Lightning photographed by superfast X-ray camera, Nikola Tesla nods with approval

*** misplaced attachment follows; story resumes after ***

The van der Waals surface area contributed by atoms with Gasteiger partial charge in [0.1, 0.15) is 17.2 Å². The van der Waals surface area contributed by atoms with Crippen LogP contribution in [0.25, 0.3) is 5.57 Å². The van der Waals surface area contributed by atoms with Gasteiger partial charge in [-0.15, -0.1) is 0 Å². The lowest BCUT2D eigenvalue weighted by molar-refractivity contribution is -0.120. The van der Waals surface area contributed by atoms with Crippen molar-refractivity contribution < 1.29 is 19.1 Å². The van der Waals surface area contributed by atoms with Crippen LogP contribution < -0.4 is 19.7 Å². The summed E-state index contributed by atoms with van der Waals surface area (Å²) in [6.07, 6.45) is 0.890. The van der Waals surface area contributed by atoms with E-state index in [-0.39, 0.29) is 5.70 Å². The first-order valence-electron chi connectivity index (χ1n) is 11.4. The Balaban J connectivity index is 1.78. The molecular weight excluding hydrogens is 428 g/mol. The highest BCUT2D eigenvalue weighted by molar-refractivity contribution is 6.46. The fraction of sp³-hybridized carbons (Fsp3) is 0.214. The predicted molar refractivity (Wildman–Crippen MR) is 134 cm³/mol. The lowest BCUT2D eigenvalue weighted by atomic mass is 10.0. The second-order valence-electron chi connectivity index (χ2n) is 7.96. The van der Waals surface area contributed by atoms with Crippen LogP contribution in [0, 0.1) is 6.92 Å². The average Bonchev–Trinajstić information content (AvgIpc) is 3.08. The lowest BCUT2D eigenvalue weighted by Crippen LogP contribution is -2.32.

You know, we could just leave you with the image above and be done here, but its backstory is almost as cool. Researchers at the Florida Institute of Technology have built a 1,500-pound X-ray camera that can shoot ten million frames a second and then pointed it at a nearby flash of lightning to try and learn more about it. How did they know where the lightning would strike? Well, in true scientific fashion, they caused it themselves! This was done by shooting rockets into thunderstorms, with attached wires directing the flow of energy down into their target zone. The imagery produced from the X-ray sensor is actually extremely low-res -- a 30-pixel hexagonal grid is all you get -- but it's enough to show that X-ray radiation is concentrated at the tip of the lightning bolt. What good that knowledge will do for the world, we don't know, but we're sure it'll provide nice fodder for the next round of superhero empowerment stories.
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